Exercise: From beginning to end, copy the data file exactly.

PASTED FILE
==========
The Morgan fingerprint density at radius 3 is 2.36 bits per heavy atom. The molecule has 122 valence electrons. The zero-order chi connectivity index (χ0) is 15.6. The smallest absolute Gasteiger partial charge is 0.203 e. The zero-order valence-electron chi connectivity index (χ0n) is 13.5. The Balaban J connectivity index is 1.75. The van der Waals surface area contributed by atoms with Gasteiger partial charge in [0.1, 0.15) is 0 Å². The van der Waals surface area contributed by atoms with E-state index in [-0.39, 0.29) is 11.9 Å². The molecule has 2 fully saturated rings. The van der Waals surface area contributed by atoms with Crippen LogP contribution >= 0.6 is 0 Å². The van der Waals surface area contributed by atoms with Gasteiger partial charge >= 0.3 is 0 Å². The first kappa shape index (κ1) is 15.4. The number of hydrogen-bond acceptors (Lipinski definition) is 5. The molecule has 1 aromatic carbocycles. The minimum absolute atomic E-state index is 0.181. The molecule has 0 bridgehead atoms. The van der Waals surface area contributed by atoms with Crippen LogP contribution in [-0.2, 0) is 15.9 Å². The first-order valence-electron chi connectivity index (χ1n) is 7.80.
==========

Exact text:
The Morgan fingerprint density at radius 3 is 2.36 bits per heavy atom. The molecule has 122 valence electrons. The zero-order chi connectivity index (χ0) is 15.6. The smallest absolute Gasteiger partial charge is 0.203 e. The zero-order valence-electron chi connectivity index (χ0n) is 13.5. The Balaban J connectivity index is 1.75. The van der Waals surface area contributed by atoms with Gasteiger partial charge in [0.1, 0.15) is 0 Å². The van der Waals surface area contributed by atoms with E-state index in [-0.39, 0.29) is 11.9 Å². The molecule has 2 fully saturated rings. The van der Waals surface area contributed by atoms with Crippen LogP contribution >= 0.6 is 0 Å². The van der Waals surface area contributed by atoms with Gasteiger partial charge >= 0.3 is 0 Å². The first kappa shape index (κ1) is 15.4. The number of hydrogen-bond acceptors (Lipinski definition) is 5. The molecule has 1 aromatic carbocycles. The minimum absolute atomic E-state index is 0.181. The molecule has 0 bridgehead atoms. The van der Waals surface area contributed by atoms with Crippen LogP contribution in [-0.2, 0) is 15.9 Å². The first-order valence-electron chi connectivity index (χ1n) is 7.80.